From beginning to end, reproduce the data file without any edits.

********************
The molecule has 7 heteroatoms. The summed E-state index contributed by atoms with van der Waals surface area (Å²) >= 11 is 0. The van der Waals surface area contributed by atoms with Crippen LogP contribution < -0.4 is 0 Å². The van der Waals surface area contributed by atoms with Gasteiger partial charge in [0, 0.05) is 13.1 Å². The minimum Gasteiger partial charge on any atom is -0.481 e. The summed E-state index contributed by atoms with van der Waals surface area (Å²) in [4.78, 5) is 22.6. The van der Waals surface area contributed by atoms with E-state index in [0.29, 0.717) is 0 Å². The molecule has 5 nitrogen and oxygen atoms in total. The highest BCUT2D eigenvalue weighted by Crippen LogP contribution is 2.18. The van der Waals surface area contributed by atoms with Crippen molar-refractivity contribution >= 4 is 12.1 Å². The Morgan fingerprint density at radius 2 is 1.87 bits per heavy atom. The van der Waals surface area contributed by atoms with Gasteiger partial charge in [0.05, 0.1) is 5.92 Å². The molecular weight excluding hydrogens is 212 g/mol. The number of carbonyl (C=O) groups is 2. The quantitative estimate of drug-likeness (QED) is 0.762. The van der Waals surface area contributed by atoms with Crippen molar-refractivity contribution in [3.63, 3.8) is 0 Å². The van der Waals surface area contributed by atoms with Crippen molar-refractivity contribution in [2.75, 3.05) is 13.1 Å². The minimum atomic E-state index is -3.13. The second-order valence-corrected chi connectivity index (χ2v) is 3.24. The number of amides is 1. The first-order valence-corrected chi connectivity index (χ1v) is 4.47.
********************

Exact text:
The molecule has 7 heteroatoms. The summed E-state index contributed by atoms with van der Waals surface area (Å²) >= 11 is 0. The van der Waals surface area contributed by atoms with Crippen LogP contribution < -0.4 is 0 Å². The van der Waals surface area contributed by atoms with Gasteiger partial charge in [0, 0.05) is 13.1 Å². The minimum Gasteiger partial charge on any atom is -0.481 e. The summed E-state index contributed by atoms with van der Waals surface area (Å²) in [4.78, 5) is 22.6. The van der Waals surface area contributed by atoms with E-state index in [0.29, 0.717) is 0 Å². The molecule has 5 nitrogen and oxygen atoms in total. The highest BCUT2D eigenvalue weighted by Crippen LogP contribution is 2.18. The van der Waals surface area contributed by atoms with Crippen molar-refractivity contribution >= 4 is 12.1 Å². The Morgan fingerprint density at radius 2 is 1.87 bits per heavy atom. The van der Waals surface area contributed by atoms with Gasteiger partial charge in [0.05, 0.1) is 5.92 Å². The molecular weight excluding hydrogens is 212 g/mol. The number of carbonyl (C=O) groups is 2. The quantitative estimate of drug-likeness (QED) is 0.762. The van der Waals surface area contributed by atoms with Crippen molar-refractivity contribution in [3.63, 3.8) is 0 Å². The van der Waals surface area contributed by atoms with Crippen molar-refractivity contribution in [2.75, 3.05) is 13.1 Å². The minimum atomic E-state index is -3.13. The second-order valence-corrected chi connectivity index (χ2v) is 3.24. The number of amides is 1. The first-order valence-corrected chi connectivity index (χ1v) is 4.47.